Buddha’s Last Words

January 7, 2011

Buddha’s Last Words

Stephen Batchelor has recently written a particularly interesting book, Confessions of a Buddhist Atheist.  In it, he tells his own story of embracing, then rejecting, both Tibetan Buddhism and Zen.  He weaves in his interpretation of the life story of the Buddha.  He attempts to strip out all the elements that Siddhartha would have received from his culture, to shine a light on what may have been truly unique about his realization as a Buddha.  I find Batchelor a bit too much of a rationalist for my taste, but his critical framework is interesting and useful as a starting point.

For more, check out his recent interview with Tami Simon.

Batchelor examines the Pali Canon in detail to learn what we can most reliably say about the life of the Buddha, based on the earliest records that were written down.

What emerges is a very human portrait.

This Buddha rejected his own kingship. He lived in the woods. He rejected all credentials other than his own intelligence, and the wisdom of the Earth herself.  After enlightenment, he dealt with the politics of the day, but never assumed any kind of temporal power or wealth.  He taught, he gathered a sangha, but did not appoint a successor.

When his time came to die, his last words were very simple.   There are a number of translations of the Mahaparanibbana Sutta out there, but here is a well-researched favorite:

Now the Blessed One advised the bhikkhus – Well now, bhikkhus, my counsel is: experience is disappointing, [it is] through vigilance [that] you succeed. These were the last words for the Tathāgata.

Other translations place more emphasis on sosotharpa – individual liberation – such as translating the bit about vigilance as “work out your salvation with diligence”, emphasizing the need to, in the end, practice mindfulness and do it yourself.  Also, most other translations make the first statement more objective and philosophical, e.g., “Decay is inherent in all component things”. But there’s something much more powerful in the more subjective and psychological statement ….

“Experience is disappointing”.

Most of us reading this site likely feel that Buddhist view and practice has had a tremendous positive impact on our lives.  At the same time, there is much concern about the relevance of some elements of the Tibetan cultural and political overlay that has developed around Buddhism over the past thousand years.  Some of these elements are at best distracting, and at worst corrupting, when held up against the values of fairness, equality, scientific logic, democracy and transparency that characterize the West.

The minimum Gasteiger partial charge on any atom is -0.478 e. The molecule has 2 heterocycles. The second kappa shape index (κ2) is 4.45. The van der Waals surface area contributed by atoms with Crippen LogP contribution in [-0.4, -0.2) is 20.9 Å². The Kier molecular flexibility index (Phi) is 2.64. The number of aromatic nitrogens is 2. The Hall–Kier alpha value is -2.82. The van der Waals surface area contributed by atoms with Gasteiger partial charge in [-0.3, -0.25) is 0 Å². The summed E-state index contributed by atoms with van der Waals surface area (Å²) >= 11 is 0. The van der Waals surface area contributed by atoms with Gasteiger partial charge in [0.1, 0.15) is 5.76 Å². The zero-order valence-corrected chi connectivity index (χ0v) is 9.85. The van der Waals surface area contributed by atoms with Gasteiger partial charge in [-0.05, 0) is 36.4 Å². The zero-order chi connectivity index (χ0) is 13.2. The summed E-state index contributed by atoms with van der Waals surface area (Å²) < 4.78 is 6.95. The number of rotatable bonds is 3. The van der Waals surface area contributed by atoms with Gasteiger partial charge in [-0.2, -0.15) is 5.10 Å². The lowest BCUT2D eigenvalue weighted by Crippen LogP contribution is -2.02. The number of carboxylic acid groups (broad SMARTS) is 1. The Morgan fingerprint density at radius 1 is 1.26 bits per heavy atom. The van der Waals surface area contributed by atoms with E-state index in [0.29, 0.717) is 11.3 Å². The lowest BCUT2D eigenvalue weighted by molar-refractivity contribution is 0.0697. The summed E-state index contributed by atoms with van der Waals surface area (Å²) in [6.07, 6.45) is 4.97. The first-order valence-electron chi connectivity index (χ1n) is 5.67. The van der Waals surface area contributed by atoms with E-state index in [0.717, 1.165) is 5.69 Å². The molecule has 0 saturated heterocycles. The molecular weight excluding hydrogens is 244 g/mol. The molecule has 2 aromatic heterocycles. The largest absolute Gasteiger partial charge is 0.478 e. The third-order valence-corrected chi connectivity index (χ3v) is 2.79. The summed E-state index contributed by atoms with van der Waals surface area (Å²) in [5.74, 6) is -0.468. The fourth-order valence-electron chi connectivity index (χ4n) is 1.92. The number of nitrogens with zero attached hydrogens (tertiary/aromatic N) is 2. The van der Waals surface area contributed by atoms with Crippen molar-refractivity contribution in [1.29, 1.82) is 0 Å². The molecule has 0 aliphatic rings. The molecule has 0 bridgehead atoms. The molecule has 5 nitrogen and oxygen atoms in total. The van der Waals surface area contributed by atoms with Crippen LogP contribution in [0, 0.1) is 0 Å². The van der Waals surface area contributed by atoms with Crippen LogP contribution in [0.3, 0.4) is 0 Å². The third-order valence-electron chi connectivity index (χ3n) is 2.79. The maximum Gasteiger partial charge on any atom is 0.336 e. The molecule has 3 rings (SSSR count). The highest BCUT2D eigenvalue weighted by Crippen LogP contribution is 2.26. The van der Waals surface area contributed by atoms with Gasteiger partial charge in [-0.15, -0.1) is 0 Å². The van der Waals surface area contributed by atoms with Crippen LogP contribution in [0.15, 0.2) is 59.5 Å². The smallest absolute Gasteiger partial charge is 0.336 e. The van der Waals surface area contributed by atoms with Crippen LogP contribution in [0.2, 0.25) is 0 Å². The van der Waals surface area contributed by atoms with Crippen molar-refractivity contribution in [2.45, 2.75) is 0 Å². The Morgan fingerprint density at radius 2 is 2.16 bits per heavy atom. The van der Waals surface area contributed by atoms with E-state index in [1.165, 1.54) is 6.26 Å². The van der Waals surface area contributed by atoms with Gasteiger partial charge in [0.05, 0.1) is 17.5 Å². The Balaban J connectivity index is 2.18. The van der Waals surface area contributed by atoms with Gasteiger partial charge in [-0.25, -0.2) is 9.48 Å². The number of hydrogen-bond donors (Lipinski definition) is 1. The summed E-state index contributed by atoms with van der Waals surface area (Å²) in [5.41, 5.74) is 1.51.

Some of these elements might include:

  • The tulku tradition
  • The myth of Shambhala
  • Theocratic government
  • Shamanistic elements, such as protectors
  • Reliance on and devotion to a Lama

At the same time, is there something unique and valuable about Vajrayana, as it has been practiced in Tibet, that sets it off from what the Tibetans have tended to disparage as the Hinayana (Theravadin) and Mahayana (Zen) schools?

How much is essential and how much is merely cultural?

And how do we know the difference?

Dan Montgomery began studying with Trungpa Rinpoche in 1972 at the tender age of 19. He lived in Boulder for a number of years, obtained a degree in Master’s in Buddhist and Western Psychology from Naropa University, and moved to Halifax in 1989.  After a number of years of progressive cognitive dissonance, he dropped out of the Shambhala sangha and left Halifax in 2005. Today he lives near Boulder. His practice focuses on yoga and body-centered meditation approaches, including study with Yogi Amrit Desai, Geshe Tendzin Wangyal, and Reggie Ray.  In his workaday life,  he obtained an MBA and works as a management consultant.


Pönlop Rinpoche—time for a change

January 3, 2011

Commentary by Barbara Blouin

I just read Dzogchen Pönlop Rinpoche’s new book, Rebel Buddha: On the Road to Freedom, published by Shambhala Publications. When I read this short passage from the final chapter, I thought it could prompt some interesting discussion here.

The pioneers of Western Buddhism had to overcome certain barriers in order to make sense of this “new” tradition and practice it. They were not only meeting a foreign culture, they were also meeting alien concepts like selflessness and emptiness that made little sense to the Western mind. But they said yes to meditation and working with ego.

Now, roughly fifty years later, it’s time for a change. We’re stuck at a certain level of our spiritual development. What at first woke us up now barely stirs us from our thoughts. What supported our inquiry into who we are now blocks our realization of that. Now we have to ask ourselves how to break through again. This time we’re challenged to break through our attachment to all that brought us to this point—the spiritual cultures that we so respect and emulate that they’ve become another trap for us.